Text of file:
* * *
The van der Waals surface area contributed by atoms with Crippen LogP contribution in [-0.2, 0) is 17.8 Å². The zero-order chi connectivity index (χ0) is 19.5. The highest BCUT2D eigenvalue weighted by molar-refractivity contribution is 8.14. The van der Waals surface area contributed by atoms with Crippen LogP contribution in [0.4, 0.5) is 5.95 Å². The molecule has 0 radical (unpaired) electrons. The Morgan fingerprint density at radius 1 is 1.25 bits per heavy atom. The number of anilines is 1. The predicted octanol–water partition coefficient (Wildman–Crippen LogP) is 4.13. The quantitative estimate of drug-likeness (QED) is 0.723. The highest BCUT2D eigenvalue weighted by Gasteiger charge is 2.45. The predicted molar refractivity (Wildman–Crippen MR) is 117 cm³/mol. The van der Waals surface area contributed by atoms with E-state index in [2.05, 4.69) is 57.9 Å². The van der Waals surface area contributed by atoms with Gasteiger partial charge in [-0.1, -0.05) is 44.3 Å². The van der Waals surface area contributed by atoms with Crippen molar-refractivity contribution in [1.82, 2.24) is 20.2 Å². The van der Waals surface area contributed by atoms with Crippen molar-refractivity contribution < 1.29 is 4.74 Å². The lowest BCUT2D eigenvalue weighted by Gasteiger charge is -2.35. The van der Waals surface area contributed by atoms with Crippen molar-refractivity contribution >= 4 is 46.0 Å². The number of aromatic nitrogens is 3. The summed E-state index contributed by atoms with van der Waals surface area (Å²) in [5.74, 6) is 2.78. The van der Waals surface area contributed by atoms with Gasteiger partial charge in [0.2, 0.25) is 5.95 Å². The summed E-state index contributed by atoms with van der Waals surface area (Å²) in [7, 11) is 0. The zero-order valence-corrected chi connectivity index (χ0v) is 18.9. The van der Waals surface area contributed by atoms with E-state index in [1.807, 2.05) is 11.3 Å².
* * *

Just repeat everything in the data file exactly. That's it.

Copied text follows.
The van der Waals surface area contributed by atoms with Crippen LogP contribution in [-0.2, 0) is 17.8 Å². The zero-order chi connectivity index (χ0) is 19.5. The highest BCUT2D eigenvalue weighted by molar-refractivity contribution is 8.14. The van der Waals surface area contributed by atoms with Crippen LogP contribution in [0.4, 0.5) is 5.95 Å². The molecule has 0 radical (unpaired) electrons. The Morgan fingerprint density at radius 1 is 1.25 bits per heavy atom. The number of anilines is 1. The predicted octanol–water partition coefficient (Wildman–Crippen LogP) is 4.13. The quantitative estimate of drug-likeness (QED) is 0.723. The highest BCUT2D eigenvalue weighted by Gasteiger charge is 2.45. The predicted molar refractivity (Wildman–Crippen MR) is 117 cm³/mol. The van der Waals surface area contributed by atoms with E-state index in [2.05, 4.69) is 57.9 Å². The van der Waals surface area contributed by atoms with Gasteiger partial charge in [-0.1, -0.05) is 44.3 Å². The van der Waals surface area contributed by atoms with Crippen molar-refractivity contribution in [1.82, 2.24) is 20.2 Å². The van der Waals surface area contributed by atoms with Crippen molar-refractivity contribution < 1.29 is 4.74 Å². The lowest BCUT2D eigenvalue weighted by Gasteiger charge is -2.35. The van der Waals surface area contributed by atoms with Crippen molar-refractivity contribution >= 4 is 46.0 Å². The number of aromatic nitrogens is 3. The summed E-state index contributed by atoms with van der Waals surface area (Å²) in [5.74, 6) is 2.78. The van der Waals surface area contributed by atoms with Gasteiger partial charge in [0.2, 0.25) is 5.95 Å². The summed E-state index contributed by atoms with van der Waals surface area (Å²) in [7, 11) is 0. The zero-order valence-corrected chi connectivity index (χ0v) is 18.9. The van der Waals surface area contributed by atoms with E-state index in [1.807, 2.05) is 11.3 Å².